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3D HPLC-MS with Reversed-Phase Separation Functionality in All Three Dimensions for Large-Scale Bottom-Up Proteomics and Peptide Retention Data Collection

Spicer, Vic, Ezzati, Peyman, Neustaeter, Haley, Beavis, Ronald C., Wilkins, John A., Krokhin, Oleg V.
Analytical chemistry 2016 v.88 no.5 pp. 2847-2855
data collection, high performance liquid chromatography, hydrophobicity, mass spectrometry, pH, peptides, prediction, proteins, proteome, proteomics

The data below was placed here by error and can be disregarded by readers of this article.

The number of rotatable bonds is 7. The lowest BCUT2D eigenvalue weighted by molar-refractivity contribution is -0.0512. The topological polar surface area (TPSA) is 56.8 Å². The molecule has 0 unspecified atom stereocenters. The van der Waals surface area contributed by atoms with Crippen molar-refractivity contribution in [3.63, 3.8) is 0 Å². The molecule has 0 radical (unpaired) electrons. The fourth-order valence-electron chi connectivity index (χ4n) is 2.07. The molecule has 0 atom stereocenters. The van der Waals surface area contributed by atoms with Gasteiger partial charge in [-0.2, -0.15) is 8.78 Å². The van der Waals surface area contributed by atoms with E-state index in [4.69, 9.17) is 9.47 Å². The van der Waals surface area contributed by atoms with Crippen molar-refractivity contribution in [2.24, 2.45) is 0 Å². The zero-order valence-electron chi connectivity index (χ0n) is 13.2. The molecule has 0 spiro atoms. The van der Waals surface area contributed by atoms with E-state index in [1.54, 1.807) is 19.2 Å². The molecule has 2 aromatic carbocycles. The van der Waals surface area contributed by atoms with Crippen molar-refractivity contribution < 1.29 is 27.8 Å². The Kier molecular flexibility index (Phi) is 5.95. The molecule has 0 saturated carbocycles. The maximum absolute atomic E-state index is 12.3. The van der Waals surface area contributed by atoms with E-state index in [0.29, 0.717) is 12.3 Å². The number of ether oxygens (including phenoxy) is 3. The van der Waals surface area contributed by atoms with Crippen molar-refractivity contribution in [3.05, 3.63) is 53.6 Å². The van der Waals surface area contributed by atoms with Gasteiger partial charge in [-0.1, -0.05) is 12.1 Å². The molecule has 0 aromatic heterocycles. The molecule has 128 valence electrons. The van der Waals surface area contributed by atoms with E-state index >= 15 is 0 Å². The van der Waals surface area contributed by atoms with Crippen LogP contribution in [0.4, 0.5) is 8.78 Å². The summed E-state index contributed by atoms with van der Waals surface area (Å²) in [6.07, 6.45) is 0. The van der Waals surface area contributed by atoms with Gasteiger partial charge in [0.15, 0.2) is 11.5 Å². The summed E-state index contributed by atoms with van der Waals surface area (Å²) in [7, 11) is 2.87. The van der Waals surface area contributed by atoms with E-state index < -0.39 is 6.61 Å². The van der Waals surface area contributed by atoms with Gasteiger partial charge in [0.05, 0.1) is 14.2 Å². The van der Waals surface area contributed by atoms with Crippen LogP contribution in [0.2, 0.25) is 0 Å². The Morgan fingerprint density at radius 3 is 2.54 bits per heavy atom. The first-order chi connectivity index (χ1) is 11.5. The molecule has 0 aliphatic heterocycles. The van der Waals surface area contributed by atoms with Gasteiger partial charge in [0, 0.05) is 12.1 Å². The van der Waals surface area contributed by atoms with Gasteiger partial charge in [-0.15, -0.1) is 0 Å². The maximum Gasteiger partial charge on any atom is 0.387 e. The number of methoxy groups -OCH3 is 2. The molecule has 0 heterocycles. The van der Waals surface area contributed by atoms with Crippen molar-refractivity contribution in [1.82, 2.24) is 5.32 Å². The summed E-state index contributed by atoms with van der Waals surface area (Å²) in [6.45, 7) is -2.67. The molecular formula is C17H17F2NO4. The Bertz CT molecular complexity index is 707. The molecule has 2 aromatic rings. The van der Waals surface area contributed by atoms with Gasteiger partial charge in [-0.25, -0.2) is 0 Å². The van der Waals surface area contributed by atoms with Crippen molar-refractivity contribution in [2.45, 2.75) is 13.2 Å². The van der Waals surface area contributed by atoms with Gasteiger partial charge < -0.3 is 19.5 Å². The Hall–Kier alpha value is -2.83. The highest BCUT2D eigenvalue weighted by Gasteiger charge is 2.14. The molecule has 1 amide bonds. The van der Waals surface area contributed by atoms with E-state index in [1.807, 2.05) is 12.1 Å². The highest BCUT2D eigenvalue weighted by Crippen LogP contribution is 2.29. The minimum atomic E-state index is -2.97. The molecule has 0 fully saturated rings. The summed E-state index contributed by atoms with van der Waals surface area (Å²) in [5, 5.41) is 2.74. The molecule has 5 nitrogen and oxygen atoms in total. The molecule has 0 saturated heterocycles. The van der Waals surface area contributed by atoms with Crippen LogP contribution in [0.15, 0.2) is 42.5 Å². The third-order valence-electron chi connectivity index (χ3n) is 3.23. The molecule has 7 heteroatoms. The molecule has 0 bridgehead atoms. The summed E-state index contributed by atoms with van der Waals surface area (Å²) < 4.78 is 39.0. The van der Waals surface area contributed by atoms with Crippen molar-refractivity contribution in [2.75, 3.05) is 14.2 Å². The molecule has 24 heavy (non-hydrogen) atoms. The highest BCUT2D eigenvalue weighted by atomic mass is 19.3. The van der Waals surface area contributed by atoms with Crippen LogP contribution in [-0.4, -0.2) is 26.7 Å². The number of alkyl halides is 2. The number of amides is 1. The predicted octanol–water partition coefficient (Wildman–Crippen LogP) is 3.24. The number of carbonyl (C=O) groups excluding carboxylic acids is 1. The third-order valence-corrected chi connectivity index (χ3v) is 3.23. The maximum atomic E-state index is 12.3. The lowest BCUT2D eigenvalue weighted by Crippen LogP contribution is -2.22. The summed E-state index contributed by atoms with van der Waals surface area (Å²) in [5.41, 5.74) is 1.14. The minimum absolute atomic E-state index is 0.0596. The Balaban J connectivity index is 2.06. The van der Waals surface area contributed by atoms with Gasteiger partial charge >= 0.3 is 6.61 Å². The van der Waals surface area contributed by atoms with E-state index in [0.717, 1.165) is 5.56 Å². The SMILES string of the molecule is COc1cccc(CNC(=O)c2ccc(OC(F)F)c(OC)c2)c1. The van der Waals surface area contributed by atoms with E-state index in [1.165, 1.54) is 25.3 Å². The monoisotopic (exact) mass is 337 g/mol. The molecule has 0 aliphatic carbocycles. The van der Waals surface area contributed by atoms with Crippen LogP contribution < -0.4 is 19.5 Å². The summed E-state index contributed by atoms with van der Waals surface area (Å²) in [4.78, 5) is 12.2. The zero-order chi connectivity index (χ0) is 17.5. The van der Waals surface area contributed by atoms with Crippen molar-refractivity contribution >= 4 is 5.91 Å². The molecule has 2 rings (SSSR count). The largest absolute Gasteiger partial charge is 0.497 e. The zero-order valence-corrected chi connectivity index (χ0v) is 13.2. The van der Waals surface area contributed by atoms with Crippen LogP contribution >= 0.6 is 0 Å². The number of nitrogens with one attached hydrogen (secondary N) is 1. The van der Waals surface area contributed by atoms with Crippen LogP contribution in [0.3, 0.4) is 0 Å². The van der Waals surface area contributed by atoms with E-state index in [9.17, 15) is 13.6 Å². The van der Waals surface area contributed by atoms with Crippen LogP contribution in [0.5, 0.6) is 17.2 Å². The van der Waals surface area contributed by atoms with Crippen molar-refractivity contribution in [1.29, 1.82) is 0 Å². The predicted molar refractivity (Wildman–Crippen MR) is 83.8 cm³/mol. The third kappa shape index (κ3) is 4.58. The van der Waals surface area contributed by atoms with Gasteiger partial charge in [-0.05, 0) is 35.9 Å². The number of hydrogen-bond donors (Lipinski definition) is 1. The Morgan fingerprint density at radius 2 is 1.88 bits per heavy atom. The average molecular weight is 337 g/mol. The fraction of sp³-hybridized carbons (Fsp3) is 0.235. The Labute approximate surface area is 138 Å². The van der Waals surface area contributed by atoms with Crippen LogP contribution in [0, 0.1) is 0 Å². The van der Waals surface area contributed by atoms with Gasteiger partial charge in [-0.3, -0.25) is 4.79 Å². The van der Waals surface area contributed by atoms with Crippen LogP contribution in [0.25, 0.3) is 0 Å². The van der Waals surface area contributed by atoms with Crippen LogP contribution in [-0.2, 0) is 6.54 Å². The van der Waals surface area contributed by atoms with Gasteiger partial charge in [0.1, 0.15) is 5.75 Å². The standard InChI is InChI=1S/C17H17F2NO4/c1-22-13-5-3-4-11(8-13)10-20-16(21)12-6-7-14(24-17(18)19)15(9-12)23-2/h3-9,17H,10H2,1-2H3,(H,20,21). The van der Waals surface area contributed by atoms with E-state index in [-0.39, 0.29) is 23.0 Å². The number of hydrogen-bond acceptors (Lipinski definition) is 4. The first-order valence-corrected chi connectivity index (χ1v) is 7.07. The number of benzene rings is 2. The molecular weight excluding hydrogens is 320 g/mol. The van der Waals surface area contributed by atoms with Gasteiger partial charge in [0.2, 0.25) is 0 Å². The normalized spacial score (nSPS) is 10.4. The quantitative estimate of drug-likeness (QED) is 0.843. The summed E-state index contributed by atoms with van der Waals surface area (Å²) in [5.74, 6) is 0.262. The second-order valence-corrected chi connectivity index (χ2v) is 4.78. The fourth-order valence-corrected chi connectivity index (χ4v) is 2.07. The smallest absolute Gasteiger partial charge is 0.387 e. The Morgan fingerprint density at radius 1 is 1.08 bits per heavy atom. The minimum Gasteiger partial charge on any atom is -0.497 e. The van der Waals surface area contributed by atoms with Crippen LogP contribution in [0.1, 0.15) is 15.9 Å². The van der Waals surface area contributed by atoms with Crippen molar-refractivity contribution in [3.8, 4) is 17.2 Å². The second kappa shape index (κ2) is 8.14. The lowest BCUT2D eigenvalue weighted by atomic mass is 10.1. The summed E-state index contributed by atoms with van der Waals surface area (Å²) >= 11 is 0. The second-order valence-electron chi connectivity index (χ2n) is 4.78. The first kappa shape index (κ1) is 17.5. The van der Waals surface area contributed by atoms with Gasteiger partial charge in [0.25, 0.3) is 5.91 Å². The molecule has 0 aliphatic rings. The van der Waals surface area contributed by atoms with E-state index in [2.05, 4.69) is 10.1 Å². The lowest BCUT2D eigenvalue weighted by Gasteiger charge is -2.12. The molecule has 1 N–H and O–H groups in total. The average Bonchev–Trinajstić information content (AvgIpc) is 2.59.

The growing complexity of proteomics samples and the desire for deeper analysis drive the development of both better MS instrument and advanced multidimensional separation schemes. We applied 1D, 2D, and 3D LC-MS/MS separation protocols (all of reversed-phase C18 functionality) to a tryptic digest of whole Jurkat cell lysate to estimate the depth of proteome coverage and to collect high-quality peptide retention information. We varied pH of the eluent and hydrophobicity of ion-pairing modifier to achieve good separation orthogonality (utilization of MS instrument time). All separation modes employed identical LC settings with formic-acid-based eluents in the last dimension. The 2D protocol used a high pH–low pH scheme with 21 concatenated fractions. In the 3D protocol, six concatenated fractions from the first dimension (C18, heptafluorobutyric acid) were analyzed using the identical 2D LC-MS procedure. This approach permitted a detailed evaluation of the analysis output consuming 21× and 126× the analysis time and sample load compared to 1D. Acquisition over 189 h of instrument time in 3D mode resulted in the identification of ∼14 000 proteins and ∼250 000 unique peptides. We estimated the dynamic range via peak intensity at the MS² level as approximately 10⁴.², 10⁵.⁶, and 10⁶.² for the 1D, 2D, and 3D protocols, respectively. The uniform distribution of the number of acquired MS/MS, protein, and peptide identifications across all 126 fractions and through the chromatographic time scale in the last LC-MS stage indicates good separation orthogonality. The protocol is scalable and is amenable to the use of peptide retention prediction in all dimensions. All these features make it a very good candidate for large-scale bottom-up proteomic runs, which target both protein identification as well as the collection of peptide retention data sets for targeted quantitative applications.